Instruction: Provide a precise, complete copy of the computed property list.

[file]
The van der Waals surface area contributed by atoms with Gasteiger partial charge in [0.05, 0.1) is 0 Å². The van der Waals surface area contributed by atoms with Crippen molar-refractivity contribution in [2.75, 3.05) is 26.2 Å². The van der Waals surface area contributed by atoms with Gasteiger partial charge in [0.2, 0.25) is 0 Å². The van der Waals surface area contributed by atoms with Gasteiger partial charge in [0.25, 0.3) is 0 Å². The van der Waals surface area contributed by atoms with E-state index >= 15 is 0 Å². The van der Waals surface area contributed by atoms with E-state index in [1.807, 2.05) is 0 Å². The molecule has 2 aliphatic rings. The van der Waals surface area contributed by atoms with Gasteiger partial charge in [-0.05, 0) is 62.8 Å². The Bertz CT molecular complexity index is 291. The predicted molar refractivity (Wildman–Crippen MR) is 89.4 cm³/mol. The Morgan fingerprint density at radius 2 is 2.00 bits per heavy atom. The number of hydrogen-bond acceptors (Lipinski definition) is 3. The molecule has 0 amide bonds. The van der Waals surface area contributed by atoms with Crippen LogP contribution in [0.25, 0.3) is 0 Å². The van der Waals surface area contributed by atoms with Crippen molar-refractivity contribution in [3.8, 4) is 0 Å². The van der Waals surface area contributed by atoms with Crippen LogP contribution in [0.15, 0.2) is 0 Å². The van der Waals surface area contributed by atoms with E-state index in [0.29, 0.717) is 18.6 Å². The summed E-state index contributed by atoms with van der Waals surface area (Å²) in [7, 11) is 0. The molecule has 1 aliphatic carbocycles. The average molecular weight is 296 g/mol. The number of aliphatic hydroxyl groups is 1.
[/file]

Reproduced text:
The van der Waals surface area contributed by atoms with Gasteiger partial charge in [0.05, 0.1) is 0 Å². The van der Waals surface area contributed by atoms with Crippen molar-refractivity contribution in [2.75, 3.05) is 26.2 Å². The van der Waals surface area contributed by atoms with Gasteiger partial charge in [0.2, 0.25) is 0 Å². The van der Waals surface area contributed by atoms with Gasteiger partial charge in [0.25, 0.3) is 0 Å². The van der Waals surface area contributed by atoms with E-state index >= 15 is 0 Å². The van der Waals surface area contributed by atoms with E-state index in [1.807, 2.05) is 0 Å². The molecule has 2 aliphatic rings. The van der Waals surface area contributed by atoms with Gasteiger partial charge in [-0.05, 0) is 62.8 Å². The Bertz CT molecular complexity index is 291. The predicted molar refractivity (Wildman–Crippen MR) is 89.4 cm³/mol. The Morgan fingerprint density at radius 2 is 2.00 bits per heavy atom. The number of hydrogen-bond acceptors (Lipinski definition) is 3. The molecule has 0 amide bonds. The van der Waals surface area contributed by atoms with Crippen LogP contribution in [0.25, 0.3) is 0 Å². The van der Waals surface area contributed by atoms with Crippen molar-refractivity contribution in [3.8, 4) is 0 Å². The van der Waals surface area contributed by atoms with Crippen LogP contribution in [0.15, 0.2) is 0 Å². The van der Waals surface area contributed by atoms with E-state index in [0.29, 0.717) is 18.6 Å². The summed E-state index contributed by atoms with van der Waals surface area (Å²) in [7, 11) is 0. The molecule has 1 aliphatic carbocycles. The average molecular weight is 296 g/mol. The number of aliphatic hydroxyl groups is 1.